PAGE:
During the war, MacArthur had been profoundly impressed by how well athletes among the army’s officer corps had performed in combat compared to nonathletes, and he also took note of how greatly enlisted soldiers tended to admire accomplished sportsmen. His love of football sprang from his conviction that the game provided a nearly perfect metaphor for warfare. In this he was hardly alone. Walter Camp, the venerable Yale coach so influential as a framer of the game, often referred to teams as “armies” and the kicking game as “artillery work.” MacArthur took things even further, formalizing the academy’s intramural program at the same time he was broadening and upgrading its academic curriculum, and proclaiming that every cadet would be an athlete, and every athlete would be a cadet. He also vigorously promoted varsity sports, with the goal of raising the academy’s national profile. No longer would Army leave West Point only to play Navy. MacArthur sent his teams out into the world. In 1921 the Cadets made their first trip away from West Point, traveling to New Haven, Connecticut, where they fell 14–7 to mighty Yale in the Yale Bowl. The ambitious young general harbored dreams of luring the nation’s gridiron superpowers to the banks of the Hudson and had plans drawn up for a hundred-thousand-seat football stadium that would sit on the river’s western shore, hard against the rocky bluffs on which the academy stood.2 It was during this time that MacArthur uttered one of his most oft-quoted lines, of which he was so fond that he ordered it carved into the stone portals of the cadet gymnasium:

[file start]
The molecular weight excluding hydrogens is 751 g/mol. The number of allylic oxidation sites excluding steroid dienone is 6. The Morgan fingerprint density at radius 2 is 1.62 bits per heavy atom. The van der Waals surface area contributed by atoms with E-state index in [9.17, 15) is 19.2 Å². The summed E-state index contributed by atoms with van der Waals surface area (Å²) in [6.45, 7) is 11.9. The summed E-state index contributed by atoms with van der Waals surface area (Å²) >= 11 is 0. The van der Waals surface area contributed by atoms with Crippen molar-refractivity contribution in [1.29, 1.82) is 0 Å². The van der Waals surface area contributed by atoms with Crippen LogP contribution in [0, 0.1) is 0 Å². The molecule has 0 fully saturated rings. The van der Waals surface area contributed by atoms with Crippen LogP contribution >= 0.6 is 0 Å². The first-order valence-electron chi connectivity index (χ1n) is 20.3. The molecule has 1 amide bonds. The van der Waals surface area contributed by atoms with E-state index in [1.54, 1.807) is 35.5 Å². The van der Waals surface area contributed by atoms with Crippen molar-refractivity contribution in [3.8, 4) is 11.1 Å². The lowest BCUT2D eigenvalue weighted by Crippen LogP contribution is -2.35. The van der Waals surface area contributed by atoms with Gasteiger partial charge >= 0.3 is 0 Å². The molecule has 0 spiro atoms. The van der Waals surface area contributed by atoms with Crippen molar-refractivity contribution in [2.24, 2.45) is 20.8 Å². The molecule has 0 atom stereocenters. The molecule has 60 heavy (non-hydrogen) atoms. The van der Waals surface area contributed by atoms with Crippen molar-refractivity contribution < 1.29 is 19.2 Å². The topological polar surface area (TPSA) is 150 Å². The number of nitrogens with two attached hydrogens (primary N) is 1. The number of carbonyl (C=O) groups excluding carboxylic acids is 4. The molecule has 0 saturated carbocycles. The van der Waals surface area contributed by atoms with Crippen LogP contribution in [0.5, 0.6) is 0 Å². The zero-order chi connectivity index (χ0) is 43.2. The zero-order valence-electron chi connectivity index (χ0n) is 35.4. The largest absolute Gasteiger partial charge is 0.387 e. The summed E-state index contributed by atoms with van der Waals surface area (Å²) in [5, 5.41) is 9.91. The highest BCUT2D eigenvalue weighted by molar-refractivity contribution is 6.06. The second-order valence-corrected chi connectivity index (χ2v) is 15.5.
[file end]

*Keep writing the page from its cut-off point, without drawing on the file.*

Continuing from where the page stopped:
UPON THE FIELDS OF FRIENDLY STRIFE
ARE SOWN THE SEEDS THAT
UPON OTHER FIELDS, ON OTHER DAYS
WILL BEAR THE FRUITS OF VICTORY
The young Blaik believed every word. In MacArthur, he saw a man—a great man, in his estimation—who not only loved football but who had also articulated precisely why it was the best game a young man could play, especially if that young man was a soldier. The affinity Blaik felt toward the general was reciprocated, in part because Blaik, never the total cadet that MacArthur had been, was named the best athlete in the Class of 1920—an honor that certainly impressed the superintendent. When Blaik was laid up in the hospital over Christmas after his final game against Navy (an ungentlemanly Midshipman had stuck a finger into his right eye, causing a corneal ulcer), MacArthur sent his personal aide to visit him daily, and even arranged with the academic board to excuse Blaik from his first-semester examinations, a special exception made for a special cadet.